The biota of islands is often unique—for example, the islands of the Pacific have been designated a biodiversity hot spot. Assessing this diversity, particularly for arthropods, is problematic. The major impediment is a lack of taxonomic understanding of arthropods on many islands, particularly those that are more remote. New species are being collected at a remarkable rate in areas such as French Polynesia, Madagascar, and even the relatively well-studied Canary Islands, New Zealand, Hawaii, and the Galapagos, yet the training of arthropod systematists has lagged behind.

Anthropogenic disturbance has also had its impact not only in present times, but historically, as witnessed through the colonization of the Pacific by Polynesians several thousands of years ago. A number of characteristics of arthropods populations on islands, including high local endemism, limited dispersal abilities, and small population sizes, make them particularly vulnerable to both demographic accidents and environmental change. In addition, islands have been impacted heavily by invasive species, many of which are also arthropods. The impact has been both direct, such as through the extirpation of species by invasive predatory ants, and indirect, such as through diseases of vertebrates having mosquitoes as vectors.

Although islands have long served as extraordinary laboratories for studying processes associated with the generation of diversity, they are now contributing to understanding of processes leading to the loss of diversity. For example, studies of invasive species on islands have shown the importance of environmental factors as well as species-specific attributes that facilitate biological invasions and its negative effects. New tools are urgently needed: rapid biodiversity assessment techniques that bypass traditional taxonomic identification will be important in recognizing areas of high conservation priority, as will genetic or ecological approaches that can distinguish native species from those introduced in more recent history.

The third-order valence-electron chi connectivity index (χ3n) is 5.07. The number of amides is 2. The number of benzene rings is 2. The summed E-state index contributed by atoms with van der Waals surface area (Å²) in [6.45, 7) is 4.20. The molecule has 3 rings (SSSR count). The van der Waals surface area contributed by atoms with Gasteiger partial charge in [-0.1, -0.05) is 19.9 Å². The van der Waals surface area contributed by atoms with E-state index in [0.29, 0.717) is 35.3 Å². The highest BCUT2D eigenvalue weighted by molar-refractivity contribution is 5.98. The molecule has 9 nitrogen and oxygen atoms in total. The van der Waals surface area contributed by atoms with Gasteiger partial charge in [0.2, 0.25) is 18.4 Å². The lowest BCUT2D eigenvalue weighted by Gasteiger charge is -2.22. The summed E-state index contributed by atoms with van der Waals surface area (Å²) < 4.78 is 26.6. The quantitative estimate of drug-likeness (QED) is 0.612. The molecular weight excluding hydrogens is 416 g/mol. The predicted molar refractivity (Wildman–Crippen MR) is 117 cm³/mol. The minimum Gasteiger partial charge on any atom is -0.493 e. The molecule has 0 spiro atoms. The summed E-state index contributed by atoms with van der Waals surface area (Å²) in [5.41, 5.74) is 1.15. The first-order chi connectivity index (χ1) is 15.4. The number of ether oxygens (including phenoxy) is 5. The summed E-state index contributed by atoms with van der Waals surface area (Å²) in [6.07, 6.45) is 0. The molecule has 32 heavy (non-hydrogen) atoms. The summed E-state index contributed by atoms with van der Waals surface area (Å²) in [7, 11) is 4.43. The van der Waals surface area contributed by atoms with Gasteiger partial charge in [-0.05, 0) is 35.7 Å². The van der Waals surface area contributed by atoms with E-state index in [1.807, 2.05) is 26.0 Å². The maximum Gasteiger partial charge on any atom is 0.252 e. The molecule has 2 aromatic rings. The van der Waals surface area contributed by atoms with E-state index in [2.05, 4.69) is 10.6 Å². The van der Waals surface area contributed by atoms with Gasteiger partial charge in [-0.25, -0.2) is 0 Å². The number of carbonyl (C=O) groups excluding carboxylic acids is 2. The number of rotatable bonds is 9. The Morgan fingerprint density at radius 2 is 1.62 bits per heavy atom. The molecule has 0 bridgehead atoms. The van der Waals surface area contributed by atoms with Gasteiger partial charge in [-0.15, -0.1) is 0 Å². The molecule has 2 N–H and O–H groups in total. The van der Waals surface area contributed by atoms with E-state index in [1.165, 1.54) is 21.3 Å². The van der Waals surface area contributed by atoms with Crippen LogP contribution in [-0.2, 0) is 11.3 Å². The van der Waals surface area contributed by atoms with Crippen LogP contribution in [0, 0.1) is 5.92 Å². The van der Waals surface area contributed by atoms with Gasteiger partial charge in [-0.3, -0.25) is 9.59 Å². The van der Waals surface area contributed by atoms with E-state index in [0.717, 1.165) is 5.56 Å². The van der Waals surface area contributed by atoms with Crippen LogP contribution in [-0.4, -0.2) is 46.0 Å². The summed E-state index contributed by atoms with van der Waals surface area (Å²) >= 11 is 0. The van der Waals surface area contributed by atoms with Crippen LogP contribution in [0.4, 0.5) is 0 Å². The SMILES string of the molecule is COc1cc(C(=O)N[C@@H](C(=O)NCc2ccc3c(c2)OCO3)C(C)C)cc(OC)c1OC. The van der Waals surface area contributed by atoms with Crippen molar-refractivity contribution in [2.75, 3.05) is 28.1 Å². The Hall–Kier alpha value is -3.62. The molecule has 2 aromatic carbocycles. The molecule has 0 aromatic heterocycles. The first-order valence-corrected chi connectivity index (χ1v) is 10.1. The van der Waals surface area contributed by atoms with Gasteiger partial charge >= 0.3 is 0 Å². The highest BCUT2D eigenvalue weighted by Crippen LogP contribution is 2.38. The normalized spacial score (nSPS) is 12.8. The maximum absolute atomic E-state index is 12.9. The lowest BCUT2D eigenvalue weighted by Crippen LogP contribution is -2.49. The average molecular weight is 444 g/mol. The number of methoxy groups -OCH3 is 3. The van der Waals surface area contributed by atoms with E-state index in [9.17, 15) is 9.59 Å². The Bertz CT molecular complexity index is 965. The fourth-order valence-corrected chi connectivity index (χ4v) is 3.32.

See Also the Following Articles

Biodiversity • Biogeographical Patterns • Cave Insects • Introduced Insects

Further Reading

Darwin, C. (1859). "The Origin of Species by Means of Natural Selection."

John Murray, London. Gillespie, R. G., and Roderick, G. K. (2002). Arthropods on islands: Colo-

niziation, speciation, and conservation. Annu. Rev. Entomol. 47, 595—632. Howarth, F. G., and Mull, W. P. (1992). "Hawaiian Insects and Their Kin."

University of Hawaii Press, Honolulu.

MacArthur, R. H., and Wilson, E. O. (1967). "The Theory of Island

Biogeography." Princeton University Press, Princeton, NJ. Wagner, W. L., and Funk, V. A. (eds.). (1995). "Hawaiian Biogeography, Evolution on a Hot Spot Archipelago." Smithsonian Institution Press, Washington, DC. Wallace, A. R. (1902). "Island Life." 3rd ed., Macmillan, London. Whittaker, R. J. (1998). "Island Biogeography: Ecology, Evolution, and

Conservation." Oxford University Press, Oxford, U.K. Williamson, M. H. (1981). "Island Populations." Oxford University Press, Oxford, U.K.

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